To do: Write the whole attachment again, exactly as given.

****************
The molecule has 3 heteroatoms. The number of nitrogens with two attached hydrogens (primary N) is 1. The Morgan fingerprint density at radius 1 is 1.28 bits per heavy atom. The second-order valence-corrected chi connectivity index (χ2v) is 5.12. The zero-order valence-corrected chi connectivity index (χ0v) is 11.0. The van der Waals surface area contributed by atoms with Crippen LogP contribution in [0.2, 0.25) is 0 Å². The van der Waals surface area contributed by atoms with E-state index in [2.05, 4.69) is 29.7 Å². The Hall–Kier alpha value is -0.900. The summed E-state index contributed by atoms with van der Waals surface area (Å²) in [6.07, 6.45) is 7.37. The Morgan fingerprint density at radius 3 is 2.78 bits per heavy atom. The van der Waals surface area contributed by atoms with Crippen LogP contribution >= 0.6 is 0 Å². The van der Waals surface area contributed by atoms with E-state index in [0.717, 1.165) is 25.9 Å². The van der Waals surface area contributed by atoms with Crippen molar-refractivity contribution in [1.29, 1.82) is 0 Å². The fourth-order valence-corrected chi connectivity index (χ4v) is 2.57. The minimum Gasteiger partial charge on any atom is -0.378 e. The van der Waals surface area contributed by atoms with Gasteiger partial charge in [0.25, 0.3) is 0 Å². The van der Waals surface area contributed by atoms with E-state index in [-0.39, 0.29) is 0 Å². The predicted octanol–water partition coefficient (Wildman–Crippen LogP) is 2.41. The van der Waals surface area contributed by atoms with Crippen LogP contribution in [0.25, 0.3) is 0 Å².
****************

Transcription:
The molecule has 3 heteroatoms. The number of nitrogens with two attached hydrogens (primary N) is 1. The Morgan fingerprint density at radius 1 is 1.28 bits per heavy atom. The second-order valence-corrected chi connectivity index (χ2v) is 5.12. The zero-order valence-corrected chi connectivity index (χ0v) is 11.0. The van der Waals surface area contributed by atoms with Crippen LogP contribution in [0.2, 0.25) is 0 Å². The van der Waals surface area contributed by atoms with E-state index in [2.05, 4.69) is 29.7 Å². The Hall–Kier alpha value is -0.900. The summed E-state index contributed by atoms with van der Waals surface area (Å²) in [6.07, 6.45) is 7.37. The Morgan fingerprint density at radius 3 is 2.78 bits per heavy atom. The van der Waals surface area contributed by atoms with Crippen LogP contribution >= 0.6 is 0 Å². The van der Waals surface area contributed by atoms with E-state index in [0.717, 1.165) is 25.9 Å². The van der Waals surface area contributed by atoms with Crippen molar-refractivity contribution in [1.29, 1.82) is 0 Å². The fourth-order valence-corrected chi connectivity index (χ4v) is 2.57. The minimum Gasteiger partial charge on any atom is -0.378 e. The van der Waals surface area contributed by atoms with Gasteiger partial charge in [0.25, 0.3) is 0 Å². The van der Waals surface area contributed by atoms with E-state index in [-0.39, 0.29) is 0 Å². The predicted octanol–water partition coefficient (Wildman–Crippen LogP) is 2.41. The van der Waals surface area contributed by atoms with Crippen LogP contribution in [0.25, 0.3) is 0 Å².